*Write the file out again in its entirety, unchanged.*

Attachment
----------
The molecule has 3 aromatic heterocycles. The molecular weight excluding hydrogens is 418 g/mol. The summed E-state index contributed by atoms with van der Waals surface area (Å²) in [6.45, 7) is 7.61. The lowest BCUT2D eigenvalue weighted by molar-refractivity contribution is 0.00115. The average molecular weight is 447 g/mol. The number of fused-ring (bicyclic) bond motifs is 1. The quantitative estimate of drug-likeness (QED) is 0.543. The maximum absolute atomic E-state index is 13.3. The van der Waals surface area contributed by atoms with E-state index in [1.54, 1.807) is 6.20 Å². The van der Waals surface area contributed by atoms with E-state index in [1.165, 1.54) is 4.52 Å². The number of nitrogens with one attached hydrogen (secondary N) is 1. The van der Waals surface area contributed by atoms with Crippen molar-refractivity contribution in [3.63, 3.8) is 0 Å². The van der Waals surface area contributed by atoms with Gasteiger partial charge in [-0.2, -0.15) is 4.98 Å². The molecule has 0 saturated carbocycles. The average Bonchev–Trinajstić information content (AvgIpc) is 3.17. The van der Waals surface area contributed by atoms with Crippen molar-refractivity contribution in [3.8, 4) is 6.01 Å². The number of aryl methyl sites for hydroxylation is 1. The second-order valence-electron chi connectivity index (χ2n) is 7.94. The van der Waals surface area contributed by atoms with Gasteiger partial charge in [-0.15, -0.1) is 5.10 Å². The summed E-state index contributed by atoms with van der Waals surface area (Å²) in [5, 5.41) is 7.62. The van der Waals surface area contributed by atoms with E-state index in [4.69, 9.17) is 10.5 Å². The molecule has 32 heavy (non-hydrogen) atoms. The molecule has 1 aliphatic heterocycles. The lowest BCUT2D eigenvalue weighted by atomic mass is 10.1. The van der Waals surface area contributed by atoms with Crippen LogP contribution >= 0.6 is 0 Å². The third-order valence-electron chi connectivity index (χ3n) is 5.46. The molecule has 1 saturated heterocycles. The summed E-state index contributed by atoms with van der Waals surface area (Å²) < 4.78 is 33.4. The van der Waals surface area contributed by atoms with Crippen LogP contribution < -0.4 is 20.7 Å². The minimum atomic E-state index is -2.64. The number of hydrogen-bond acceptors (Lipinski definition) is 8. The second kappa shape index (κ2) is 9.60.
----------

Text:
The molecule has 3 aromatic heterocycles. The molecular weight excluding hydrogens is 418 g/mol. The summed E-state index contributed by atoms with van der Waals surface area (Å²) in [6.45, 7) is 7.61. The lowest BCUT2D eigenvalue weighted by molar-refractivity contribution is 0.00115. The average molecular weight is 447 g/mol. The number of fused-ring (bicyclic) bond motifs is 1. The quantitative estimate of drug-likeness (QED) is 0.543. The maximum absolute atomic E-state index is 13.3. The van der Waals surface area contributed by atoms with E-state index in [1.54, 1.807) is 6.20 Å². The van der Waals surface area contributed by atoms with E-state index in [1.165, 1.54) is 4.52 Å². The number of nitrogens with one attached hydrogen (secondary N) is 1. The van der Waals surface area contributed by atoms with Crippen molar-refractivity contribution in [3.63, 3.8) is 0 Å². The van der Waals surface area contributed by atoms with Gasteiger partial charge in [-0.2, -0.15) is 4.98 Å². The molecule has 0 saturated carbocycles. The average Bonchev–Trinajstić information content (AvgIpc) is 3.17. The van der Waals surface area contributed by atoms with Crippen molar-refractivity contribution in [3.8, 4) is 6.01 Å². The number of aryl methyl sites for hydroxylation is 1. The second-order valence-electron chi connectivity index (χ2n) is 7.94. The van der Waals surface area contributed by atoms with Gasteiger partial charge in [-0.15, -0.1) is 5.10 Å². The summed E-state index contributed by atoms with van der Waals surface area (Å²) in [5, 5.41) is 7.62. The van der Waals surface area contributed by atoms with E-state index in [4.69, 9.17) is 10.5 Å². The molecule has 32 heavy (non-hydrogen) atoms. The molecule has 1 aliphatic heterocycles. The lowest BCUT2D eigenvalue weighted by atomic mass is 10.1. The van der Waals surface area contributed by atoms with Crippen LogP contribution >= 0.6 is 0 Å². The third-order valence-electron chi connectivity index (χ3n) is 5.46. The molecule has 1 saturated heterocycles. The summed E-state index contributed by atoms with van der Waals surface area (Å²) < 4.78 is 33.4. The van der Waals surface area contributed by atoms with Crippen LogP contribution < -0.4 is 20.7 Å². The minimum atomic E-state index is -2.64. The number of hydrogen-bond acceptors (Lipinski definition) is 8. The second kappa shape index (κ2) is 9.60.